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Longboat trolley receives funding

MANATEE -- The town of Longboat Key has picked up the final fare to keep the trolley serving the barrier island for at least one more year.

But one island official told Manatee County commissioners on Tuesday the town realizes plenty of work remains to make the shoreline transit service viable past 2011.

The Longboat Key Town Commission voted Monday night to pay the remaining $41,000 needed to maintain the bus route that runs from Coquina Beach in Manatee County to downtown Sarasota.

The pledge completes a $541,000 partnership between Longboat Key and the transit authorities in Manatee and Sarasota counties to operate the trolley through next year.

But the funding plan includes a reduction in service that will result in fewer hours of operation and longer waits, further stressing a service that administrators of both counties say is not cost-effective because of low ridership.

“We’ve got this thing saved for a while,” Longboat Key Vice Mayor Jim Brown told county commissioners. “I would hope we would set aside an opportunity to get a group together and talk about options.”

The route costs Manatee County’s transit system $7.01 per passenger trip and Sarasota County’s transit system $9 per passenger trip, making it by far the most expensive route in either system, according to figures released by each county.

Longboat Key officials are scheduled to re-evaluate the service in the spring, and Manatee County will reconsider its support when the next budget cycle comes around next fall.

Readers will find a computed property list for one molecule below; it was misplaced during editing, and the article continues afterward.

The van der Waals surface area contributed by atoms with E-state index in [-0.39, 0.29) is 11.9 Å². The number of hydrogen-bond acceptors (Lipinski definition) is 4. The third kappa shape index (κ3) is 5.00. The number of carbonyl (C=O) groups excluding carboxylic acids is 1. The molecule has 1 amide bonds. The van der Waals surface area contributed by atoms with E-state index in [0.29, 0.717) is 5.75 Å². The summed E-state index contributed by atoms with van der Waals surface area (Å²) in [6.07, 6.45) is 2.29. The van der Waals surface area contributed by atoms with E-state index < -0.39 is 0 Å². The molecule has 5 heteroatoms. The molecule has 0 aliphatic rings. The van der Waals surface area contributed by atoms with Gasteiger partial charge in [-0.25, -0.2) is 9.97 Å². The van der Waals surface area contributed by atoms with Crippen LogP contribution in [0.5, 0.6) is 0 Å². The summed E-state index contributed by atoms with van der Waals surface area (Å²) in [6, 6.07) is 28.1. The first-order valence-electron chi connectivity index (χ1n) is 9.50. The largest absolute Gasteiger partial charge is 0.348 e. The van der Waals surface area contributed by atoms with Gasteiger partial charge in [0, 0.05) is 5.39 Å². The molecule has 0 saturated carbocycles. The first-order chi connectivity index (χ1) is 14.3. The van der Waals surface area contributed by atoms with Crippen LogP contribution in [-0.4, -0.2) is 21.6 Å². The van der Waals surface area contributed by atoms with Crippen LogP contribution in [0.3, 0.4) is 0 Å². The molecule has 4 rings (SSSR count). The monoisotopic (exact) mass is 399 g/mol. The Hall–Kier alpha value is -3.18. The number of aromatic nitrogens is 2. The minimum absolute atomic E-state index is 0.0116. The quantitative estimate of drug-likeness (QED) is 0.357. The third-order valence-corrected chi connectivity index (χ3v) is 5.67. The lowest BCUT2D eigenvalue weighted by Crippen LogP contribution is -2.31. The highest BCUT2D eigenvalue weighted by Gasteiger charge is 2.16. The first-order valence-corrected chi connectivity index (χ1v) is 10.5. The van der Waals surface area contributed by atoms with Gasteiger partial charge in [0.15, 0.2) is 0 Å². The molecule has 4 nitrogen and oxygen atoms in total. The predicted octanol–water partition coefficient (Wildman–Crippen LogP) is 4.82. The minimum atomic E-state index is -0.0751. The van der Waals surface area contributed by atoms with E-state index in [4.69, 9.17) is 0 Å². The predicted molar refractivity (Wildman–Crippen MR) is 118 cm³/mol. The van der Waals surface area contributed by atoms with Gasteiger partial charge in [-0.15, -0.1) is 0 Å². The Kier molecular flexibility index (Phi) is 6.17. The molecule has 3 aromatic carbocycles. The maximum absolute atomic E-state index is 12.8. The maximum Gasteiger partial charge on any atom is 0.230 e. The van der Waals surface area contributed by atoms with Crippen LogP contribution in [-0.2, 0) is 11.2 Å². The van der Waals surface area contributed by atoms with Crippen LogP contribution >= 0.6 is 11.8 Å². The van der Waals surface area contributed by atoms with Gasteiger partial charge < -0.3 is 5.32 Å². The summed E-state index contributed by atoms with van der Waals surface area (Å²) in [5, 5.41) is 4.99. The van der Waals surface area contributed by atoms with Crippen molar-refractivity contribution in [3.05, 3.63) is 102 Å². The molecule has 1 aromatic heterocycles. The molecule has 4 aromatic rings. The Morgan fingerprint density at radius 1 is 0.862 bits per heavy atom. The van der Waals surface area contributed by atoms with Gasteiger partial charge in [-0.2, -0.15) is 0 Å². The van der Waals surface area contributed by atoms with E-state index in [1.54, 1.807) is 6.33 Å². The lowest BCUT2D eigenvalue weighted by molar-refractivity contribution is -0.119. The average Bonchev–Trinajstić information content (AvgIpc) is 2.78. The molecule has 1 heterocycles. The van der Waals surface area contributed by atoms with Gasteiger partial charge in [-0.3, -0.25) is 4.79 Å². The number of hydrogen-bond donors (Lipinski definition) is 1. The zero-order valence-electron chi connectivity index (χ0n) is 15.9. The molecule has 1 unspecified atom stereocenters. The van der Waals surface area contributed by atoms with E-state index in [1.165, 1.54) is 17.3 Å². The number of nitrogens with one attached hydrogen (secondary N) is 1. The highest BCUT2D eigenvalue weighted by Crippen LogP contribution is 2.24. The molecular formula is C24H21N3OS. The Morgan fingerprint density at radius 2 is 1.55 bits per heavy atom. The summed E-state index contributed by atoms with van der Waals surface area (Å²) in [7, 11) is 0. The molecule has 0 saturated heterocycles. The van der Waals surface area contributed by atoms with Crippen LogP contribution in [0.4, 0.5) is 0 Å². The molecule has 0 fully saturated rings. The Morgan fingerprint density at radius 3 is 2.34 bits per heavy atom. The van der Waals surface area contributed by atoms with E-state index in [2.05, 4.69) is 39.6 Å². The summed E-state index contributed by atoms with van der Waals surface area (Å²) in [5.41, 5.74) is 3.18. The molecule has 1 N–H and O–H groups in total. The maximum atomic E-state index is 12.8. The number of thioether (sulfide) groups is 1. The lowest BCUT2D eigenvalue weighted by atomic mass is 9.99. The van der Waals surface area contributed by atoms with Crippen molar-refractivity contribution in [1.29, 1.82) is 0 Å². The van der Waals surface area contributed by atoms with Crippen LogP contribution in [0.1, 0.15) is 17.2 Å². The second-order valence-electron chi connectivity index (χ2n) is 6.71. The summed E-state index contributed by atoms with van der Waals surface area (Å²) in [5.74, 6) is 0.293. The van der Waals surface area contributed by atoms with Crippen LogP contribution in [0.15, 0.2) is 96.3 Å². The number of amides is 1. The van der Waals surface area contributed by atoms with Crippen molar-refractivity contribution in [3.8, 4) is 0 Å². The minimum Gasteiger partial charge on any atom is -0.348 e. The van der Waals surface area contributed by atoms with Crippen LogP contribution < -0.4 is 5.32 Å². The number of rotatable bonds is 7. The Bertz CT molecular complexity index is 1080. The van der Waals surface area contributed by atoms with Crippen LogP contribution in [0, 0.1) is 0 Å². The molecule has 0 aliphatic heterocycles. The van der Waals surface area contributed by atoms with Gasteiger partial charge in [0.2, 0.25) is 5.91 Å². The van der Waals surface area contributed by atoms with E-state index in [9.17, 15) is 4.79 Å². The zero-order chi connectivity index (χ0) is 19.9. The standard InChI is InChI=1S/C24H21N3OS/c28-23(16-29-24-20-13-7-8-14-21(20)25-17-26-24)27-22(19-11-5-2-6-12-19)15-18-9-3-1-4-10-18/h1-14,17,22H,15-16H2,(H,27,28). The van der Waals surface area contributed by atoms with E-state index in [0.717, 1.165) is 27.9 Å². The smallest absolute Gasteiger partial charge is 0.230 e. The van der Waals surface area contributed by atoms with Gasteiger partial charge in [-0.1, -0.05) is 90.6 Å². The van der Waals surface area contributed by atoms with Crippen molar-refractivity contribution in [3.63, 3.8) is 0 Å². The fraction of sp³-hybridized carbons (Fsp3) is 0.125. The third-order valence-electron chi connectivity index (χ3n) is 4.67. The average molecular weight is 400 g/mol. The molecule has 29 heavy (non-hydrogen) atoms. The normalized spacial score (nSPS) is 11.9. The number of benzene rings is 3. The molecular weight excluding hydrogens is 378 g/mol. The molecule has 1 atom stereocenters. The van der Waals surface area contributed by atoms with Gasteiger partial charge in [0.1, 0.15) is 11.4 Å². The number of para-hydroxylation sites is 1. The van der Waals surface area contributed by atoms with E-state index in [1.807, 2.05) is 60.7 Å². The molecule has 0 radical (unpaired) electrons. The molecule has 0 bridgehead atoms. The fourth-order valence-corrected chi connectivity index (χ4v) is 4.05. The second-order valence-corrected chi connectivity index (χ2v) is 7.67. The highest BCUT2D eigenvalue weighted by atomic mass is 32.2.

“When I go to put another budget together, we’ll have another discussion about ridership,” County Administrator Ed Hunzeker said. “In a downward push for our revenues, we have to analyze every expenditure we have.”

Brown said Longboat Key has formed a committee of government, business and citizen representatives to discuss additional financial support for the trolley and stepping up marketing efforts.

“It’s nice to see when people have an asset in their community they have not appreciated that is threatened, they come together,” he said.

Starting Jan. 1, the trolley will run hourly from 6 a.m. to 7 p.m. each day, except six holidays, compared to the current 30-minute routes that run from 6 a.m. to 11 p.m. daily, except two holidays.

The service costs 75 cents, 35 cents for seniors, but a random survey of riders indicated they would be willing to pay more to maintain the service, Brown said.

It is quite a comeback for the trolley, especially in Manatee County.

Until this summer, a Florida Department of Transportation grant covered half of Manatee County’s contribution. During budget talks, county staff proposed ending support of the service Oct. 1.

But after a spirited lobbying effort by Longboat Key leaders, both Manatee and Sarasota counties agreed to fund the trolley through the end of this year in an effort to find a solution.

Then, during a Nov. 2 joint session, Sarasota County and Manatee County commissioners agreed to pay $300,000 and $200,000, respectively, to pay for the service through next year.

That left Longboat Key to pick up the remaining $41,000 that Manatee County Area Transit said it would cost to run the Manatee portion of the route.

“It’s one of those days you throw a Hail Mary pass, and it works,” county Commissioner Joe McClash said.

County Commissioner Carol Whitmore encouraged Longboat Key to work with business leaders there to secure additional funding to reinstate the 30-minute route length.

“Don’t give up the ship if you notice the ridership is going down,” she said.

Commission Chairwoman Donna Hayes, an ardent trolley opponent, has not been convinced the service will survive.

“All I have to say to you is ridership and marketing is the key to this,” she said to Brown.